We’re heading into a season of major family dynamics, with holidays and time together and everything else that involves.
People are so complex, and the relationships that we are born into (or perhaps, join in marriage) make for some of the most fascinating fodder for fiction and memoir alike.
I am always very reluctant to recommend anything I have never read, but the truth is, I’m not particularly well-read, and I often recommend the same favourites! #sorrynotsorry! (Though, there is not a single mention below of my oft-mentioned books Dinner: A Love Story, or The Glass Castle. I'm mentioning them here instead 😂)
You may pick up one of these books to feel better that your family isn’t so bad after all; or, to experience communion with others whose families are just as crazy; or, to wish that you were one of the Marches, just for a while. Or, perhaps you just need an excuse to retreat into your own room with a good book ;)
Ann Patchett is, to me, solid reliable fiction. Rarely have her books been at the top of my faves list, but neither do they disappoint. Commonwealth exceeded these expectations, as a decades-long interweaving of two families (by infidelity and subsequent remarriage).
Sit down at a schmancy, overpriced restaurant for several courses of fascination. Two adult brothers and their wives meet to discuss one's impending political rise and how their son's corporate sins will bear into account.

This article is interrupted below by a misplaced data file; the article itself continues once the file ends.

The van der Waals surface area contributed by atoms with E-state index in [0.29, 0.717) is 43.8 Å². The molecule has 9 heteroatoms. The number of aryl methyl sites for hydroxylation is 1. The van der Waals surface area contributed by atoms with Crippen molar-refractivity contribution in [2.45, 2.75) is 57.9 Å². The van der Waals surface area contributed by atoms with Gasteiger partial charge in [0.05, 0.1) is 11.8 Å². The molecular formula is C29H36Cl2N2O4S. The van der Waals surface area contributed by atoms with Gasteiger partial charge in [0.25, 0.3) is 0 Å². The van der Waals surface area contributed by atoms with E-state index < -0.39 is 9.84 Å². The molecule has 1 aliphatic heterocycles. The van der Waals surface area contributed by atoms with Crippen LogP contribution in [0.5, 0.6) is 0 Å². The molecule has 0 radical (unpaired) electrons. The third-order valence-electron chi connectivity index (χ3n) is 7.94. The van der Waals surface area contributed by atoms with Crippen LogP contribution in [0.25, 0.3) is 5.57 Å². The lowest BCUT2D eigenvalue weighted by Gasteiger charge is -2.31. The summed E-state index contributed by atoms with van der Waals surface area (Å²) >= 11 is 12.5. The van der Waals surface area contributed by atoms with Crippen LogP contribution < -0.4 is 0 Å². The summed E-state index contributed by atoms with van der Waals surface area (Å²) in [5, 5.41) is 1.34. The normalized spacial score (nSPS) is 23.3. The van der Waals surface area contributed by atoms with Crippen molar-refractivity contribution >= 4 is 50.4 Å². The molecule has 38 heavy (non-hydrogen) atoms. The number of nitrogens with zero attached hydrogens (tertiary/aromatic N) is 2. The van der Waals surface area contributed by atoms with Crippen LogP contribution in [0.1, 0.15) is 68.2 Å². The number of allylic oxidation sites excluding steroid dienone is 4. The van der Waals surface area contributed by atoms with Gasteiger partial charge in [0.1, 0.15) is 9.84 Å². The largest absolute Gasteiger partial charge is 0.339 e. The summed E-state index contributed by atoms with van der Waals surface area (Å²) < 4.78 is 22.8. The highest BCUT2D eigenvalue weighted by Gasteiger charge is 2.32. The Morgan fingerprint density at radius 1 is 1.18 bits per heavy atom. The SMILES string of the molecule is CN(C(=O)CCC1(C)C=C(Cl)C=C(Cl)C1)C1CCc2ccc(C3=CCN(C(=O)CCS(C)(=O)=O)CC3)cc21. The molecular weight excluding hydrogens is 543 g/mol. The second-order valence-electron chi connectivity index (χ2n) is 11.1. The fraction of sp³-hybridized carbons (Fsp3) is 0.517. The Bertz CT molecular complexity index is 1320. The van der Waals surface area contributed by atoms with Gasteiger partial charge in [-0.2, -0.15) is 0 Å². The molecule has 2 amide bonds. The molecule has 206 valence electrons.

A family drama in Mumbai explores suffering of a family member — in this case, the patriach — and the discomfort, love, irritation, and every other emotion that arises in generational family matters.
I suppose this book is a journey of one man, but the interplay of Marion and his twin is at the center. I've always been fascinated by twins, and the identity struggle here is powerful.
Dad, I want to be a painter. This is not well-received news when the family are devout, Hasidic Jews, and when Asher's immersive training involves nudes! Brooklyn, art history, dad/son wrestling, and love for a missing mom... this book is a must.
This thriller is not for everyone, but the tension is written with such fine-tuned excellence that if you can cope with dark content, it is a must read. Don't read too much about it, but it is fiction from the eye of a mother whose son has committed a heinous act.
Aging academics losing their lustre, their adult children coming to their own beliefs, politics, and identities, and what happens when one deigns to fall in love and bring another messy family into the mix.
Boost your literary cred and check a modern "classic" off your list with this one, which is actually two short stories, originally published by Salinger in The New Yorker. Franny & Zooey are siblings in the Glass family. The second story, Zooey, takes place in the family's Manhattan apartment, where we, the readers, are the fly on the wall to the intricacies of mom/son and sibling dynamics.
Roald Dahl is notorious for writing untrustworthy adults into his books, outrageous in their characteristics and unbearable to imagine. Matilda's parents fall in this category, whereas Danny's dad is “the most marvelous and exciting father a boy ever had.”
A nice book! Nothing dark here, only beauty. A perfect read going into the chilly months.
Get a glimpse into life on a reservation from indigenous author Alexie. It is funny and heartbreaking and full of tension: my favorite kind of book.